Throughout all these enlightened dialogues, Master Liang Jie is building understanding as to what constitutes ‘void’ and what defines ‘form’ – whilst seeking to ‘integrate’ these two distinct aspects (which have never been separate). This involves directly perceiving how void and form interact without ever sullying one another, and yet never being ‘different’ in any permanent or substantial manner. It can be said that Master Liang Jie’s Ch’an training is simply the unfolding of the deep and profound meaning of the Heart Sutra. As Liang Jie’s biography demonstrates, sitting in meditation may build mental strength and vigour, but in the final analysis it is through enlightened dialogue with qualified Ch’an masters that the final position is reached. This is the Chinese Ch’an tradition of Cao Dong which is very different from the modern Japanese school of Soto Zen which advocates ‘silent sitting’. The Chinese school of Cao Dong is dynamic and not static, and it is to Master Liang Jie’s interaction with Ch’an Master Yun Yan (his principal teacher) that must now be examined as it was through Yun Yan that Liang Jie came into possession of what would become a foundational Cao Dong Ch’an text entitled the ‘Precious Mirror Samadhi Song’. The following personal information about Yun Yan is drawn from my English translation of a short Chinese language version of his biography, as this background information is not included in the narrative found within Charles Luk’s Ch’an and Zen Teaching – Second Series: ‘Yun Yan Tan Sheng (云岩昙晟) [781—841] was born into a family surnamed ‘Wang’ (王), and was a native of Jianchang County (now known as Yongxiu County) Jiangxi province. Such was his reputation that he is considered a Tang Dynasty Ch’an Patriarch. He first studied with Master Baizhang Huaihai but did not realise enlightenment. He then travelled to Yao Mountain (药山 – Yao Shan) and trained with Ch’an Master Weiyan (惟俨). Master Weiyan confirmed Yun Yan’s enlightenment and transmitted the Mind Law (心法 – Xin Fa) certificate to him. After this he went to live in Tanzhou (now the Changsha area of Hunan province), where he stayed on Yun Yan Mountain in You County (which is part of the area known as Liling). Thereafter he became known as Yun Yan Tan Sheng, and amongst his many disciples was Dong Shan Liang Jie. Ch’an Master Dong Shan Liang Jie – together with his disciple Cao Shan Ben Ji (曹山本寂) – founded the Cao Dong School which is recognised as one of the Five Houses of Ch’an Buddhism.’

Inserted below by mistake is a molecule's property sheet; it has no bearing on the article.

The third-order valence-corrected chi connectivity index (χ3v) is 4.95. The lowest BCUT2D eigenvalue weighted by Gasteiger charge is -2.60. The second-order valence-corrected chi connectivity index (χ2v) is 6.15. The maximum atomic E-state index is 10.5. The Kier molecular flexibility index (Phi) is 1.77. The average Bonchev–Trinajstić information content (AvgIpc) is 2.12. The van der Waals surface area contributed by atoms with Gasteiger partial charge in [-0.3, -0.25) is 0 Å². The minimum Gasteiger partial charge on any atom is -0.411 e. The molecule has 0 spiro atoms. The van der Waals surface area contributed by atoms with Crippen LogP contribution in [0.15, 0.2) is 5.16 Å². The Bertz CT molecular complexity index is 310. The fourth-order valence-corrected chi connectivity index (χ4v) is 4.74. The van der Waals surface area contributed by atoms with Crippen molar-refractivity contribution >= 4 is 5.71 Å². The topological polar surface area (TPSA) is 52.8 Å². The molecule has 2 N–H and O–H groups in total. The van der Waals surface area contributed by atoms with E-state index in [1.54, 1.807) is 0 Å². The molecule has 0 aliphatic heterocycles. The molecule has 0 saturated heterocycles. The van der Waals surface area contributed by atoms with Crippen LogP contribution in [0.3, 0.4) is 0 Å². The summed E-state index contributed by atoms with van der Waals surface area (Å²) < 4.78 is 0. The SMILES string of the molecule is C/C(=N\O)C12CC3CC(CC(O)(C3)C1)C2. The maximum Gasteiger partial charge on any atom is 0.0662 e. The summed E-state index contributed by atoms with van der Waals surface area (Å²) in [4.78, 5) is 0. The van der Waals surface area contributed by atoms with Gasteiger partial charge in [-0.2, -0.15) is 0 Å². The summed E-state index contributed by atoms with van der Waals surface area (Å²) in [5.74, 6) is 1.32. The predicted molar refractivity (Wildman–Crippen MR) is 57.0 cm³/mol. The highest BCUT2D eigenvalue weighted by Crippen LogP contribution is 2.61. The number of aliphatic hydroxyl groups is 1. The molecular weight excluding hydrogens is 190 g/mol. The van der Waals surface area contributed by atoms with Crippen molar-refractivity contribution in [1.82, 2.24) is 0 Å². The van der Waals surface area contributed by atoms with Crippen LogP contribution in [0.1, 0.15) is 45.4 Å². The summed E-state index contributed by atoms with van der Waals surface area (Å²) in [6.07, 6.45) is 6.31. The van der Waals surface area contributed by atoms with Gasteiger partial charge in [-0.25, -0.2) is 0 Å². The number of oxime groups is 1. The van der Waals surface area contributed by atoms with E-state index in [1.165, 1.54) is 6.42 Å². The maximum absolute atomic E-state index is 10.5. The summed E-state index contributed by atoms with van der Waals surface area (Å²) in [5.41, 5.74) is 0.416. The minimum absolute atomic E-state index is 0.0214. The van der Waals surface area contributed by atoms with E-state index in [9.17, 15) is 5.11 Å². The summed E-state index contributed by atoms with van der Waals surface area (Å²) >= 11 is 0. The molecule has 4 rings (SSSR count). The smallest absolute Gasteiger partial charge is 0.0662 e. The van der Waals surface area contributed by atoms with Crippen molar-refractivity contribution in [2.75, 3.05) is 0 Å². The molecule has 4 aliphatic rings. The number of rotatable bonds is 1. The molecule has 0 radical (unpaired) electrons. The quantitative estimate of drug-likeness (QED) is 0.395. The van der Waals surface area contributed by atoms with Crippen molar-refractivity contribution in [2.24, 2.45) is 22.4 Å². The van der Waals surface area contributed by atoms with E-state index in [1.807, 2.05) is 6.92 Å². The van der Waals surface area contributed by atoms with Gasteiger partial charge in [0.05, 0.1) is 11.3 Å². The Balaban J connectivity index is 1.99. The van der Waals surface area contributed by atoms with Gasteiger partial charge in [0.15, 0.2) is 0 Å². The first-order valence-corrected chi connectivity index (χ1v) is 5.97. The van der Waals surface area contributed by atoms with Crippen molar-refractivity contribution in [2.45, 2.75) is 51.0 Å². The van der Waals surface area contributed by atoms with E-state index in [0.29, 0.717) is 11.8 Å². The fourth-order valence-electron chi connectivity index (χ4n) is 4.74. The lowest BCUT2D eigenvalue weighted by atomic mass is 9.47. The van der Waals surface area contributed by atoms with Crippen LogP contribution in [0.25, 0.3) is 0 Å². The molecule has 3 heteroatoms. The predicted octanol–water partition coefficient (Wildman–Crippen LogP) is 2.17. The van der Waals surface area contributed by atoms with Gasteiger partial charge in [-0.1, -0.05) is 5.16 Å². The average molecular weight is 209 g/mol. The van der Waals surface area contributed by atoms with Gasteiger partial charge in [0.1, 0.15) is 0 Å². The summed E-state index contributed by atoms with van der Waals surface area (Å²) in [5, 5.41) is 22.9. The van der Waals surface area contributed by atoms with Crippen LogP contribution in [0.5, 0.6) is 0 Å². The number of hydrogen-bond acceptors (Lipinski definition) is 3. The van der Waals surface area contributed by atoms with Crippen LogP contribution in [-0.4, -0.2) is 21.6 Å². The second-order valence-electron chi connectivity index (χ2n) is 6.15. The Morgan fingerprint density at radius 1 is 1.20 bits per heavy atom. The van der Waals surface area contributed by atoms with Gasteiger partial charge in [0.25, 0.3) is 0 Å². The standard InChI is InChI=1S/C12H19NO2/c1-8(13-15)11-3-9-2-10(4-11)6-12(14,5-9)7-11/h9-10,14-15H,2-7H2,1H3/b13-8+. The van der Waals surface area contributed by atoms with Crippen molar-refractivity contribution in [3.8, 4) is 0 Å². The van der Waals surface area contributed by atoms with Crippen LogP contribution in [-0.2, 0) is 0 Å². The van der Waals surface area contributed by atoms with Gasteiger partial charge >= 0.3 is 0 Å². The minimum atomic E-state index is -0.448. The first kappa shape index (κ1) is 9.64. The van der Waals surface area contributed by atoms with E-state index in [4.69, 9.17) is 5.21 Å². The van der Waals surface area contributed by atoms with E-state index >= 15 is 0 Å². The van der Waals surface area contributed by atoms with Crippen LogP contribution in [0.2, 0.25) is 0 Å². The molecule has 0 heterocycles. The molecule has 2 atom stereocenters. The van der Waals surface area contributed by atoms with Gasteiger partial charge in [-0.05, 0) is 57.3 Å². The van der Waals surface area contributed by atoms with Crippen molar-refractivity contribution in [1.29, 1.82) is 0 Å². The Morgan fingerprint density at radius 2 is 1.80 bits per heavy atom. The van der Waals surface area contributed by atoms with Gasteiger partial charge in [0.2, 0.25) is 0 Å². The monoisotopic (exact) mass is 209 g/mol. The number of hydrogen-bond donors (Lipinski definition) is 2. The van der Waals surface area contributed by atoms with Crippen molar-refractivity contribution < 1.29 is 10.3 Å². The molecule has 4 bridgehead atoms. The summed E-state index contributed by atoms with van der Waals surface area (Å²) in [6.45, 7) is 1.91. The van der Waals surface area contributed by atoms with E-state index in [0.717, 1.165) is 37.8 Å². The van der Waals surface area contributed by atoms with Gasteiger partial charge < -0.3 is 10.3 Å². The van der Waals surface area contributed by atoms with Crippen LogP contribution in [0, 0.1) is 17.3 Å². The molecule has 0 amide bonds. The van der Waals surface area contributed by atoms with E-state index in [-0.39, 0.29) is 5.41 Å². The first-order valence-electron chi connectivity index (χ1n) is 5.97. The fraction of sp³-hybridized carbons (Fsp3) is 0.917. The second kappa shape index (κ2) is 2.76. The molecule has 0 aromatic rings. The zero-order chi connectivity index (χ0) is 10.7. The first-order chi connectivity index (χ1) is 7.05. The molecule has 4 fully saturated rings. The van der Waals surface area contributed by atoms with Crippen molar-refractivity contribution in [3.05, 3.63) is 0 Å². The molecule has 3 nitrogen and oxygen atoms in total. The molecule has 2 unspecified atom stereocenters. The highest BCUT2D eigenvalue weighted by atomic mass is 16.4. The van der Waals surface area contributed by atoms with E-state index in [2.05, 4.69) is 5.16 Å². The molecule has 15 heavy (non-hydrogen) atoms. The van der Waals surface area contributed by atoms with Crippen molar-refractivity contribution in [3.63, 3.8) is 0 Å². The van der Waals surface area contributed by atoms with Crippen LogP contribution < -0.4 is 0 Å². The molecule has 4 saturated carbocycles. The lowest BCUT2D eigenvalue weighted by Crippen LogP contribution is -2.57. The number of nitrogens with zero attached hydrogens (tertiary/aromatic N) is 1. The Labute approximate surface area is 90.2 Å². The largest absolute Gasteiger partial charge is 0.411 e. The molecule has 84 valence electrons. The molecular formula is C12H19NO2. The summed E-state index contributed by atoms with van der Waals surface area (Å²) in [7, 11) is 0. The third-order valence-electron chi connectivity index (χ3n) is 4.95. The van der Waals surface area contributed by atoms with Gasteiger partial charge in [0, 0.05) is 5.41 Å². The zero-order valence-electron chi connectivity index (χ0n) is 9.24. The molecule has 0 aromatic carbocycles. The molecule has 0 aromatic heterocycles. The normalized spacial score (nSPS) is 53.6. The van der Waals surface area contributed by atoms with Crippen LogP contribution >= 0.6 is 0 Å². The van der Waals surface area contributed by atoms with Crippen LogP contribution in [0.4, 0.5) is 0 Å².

After leaving Master Weishan, Liang Jie travelled to see Master Yun Yan. It is through his verbal interaction with Yun Yan that Liang Jie realised enlightenment. He did this by continuing his enquiry into why it is that the various objects of existence are able to expound the Dharma (even though he could not yet ‘hear’ such an occurrence). This ‘great doubt’ drove him forever onward – and within Cao Dong Ch’an a ‘great doubt’ is considered a major pre-requisite for further development – as without it there is no inner spark to ignite the fuel that powers self-development. This is because if there is no ‘doubting’ the nature of existence as it appears to the deluded mind, then there exists no real incentive to breakout of confusion and perceive the empty mind ground (noumenon) that lies behind all surface movement (phenomena):
‘He immediately asked Yun Yan: “When inanimate objects expound the Dharma, who can hear it?” Yun Yan replied: “The Inanimate can.” The master asked: “Does the Venerable Sir hear it?” Yun Yan replied: “If so, you will not hear my expounding of the Dharma.” The master asked: “Why do I not hear it?” Yun Yan raised his dust-whisk and asked: “Do you hear it?” The master replied: “No.” Yun Yan said: “If you do not hear the Dharma expounded by me, how can you hear that expounded by inanimate objects?” The master asked: “From what sutra is quoted the sentence ‘All inanimate objects expound the Dharma’?” Yun Yan said: “Have you not read the Amitabha Sutra which says: ‘Streams, birds, trees and groves (in the Western Paradise) all intone Buddha and Dharma’?” Thereupon, the master was awakened (to the profound meaning) and chanted the following gatha: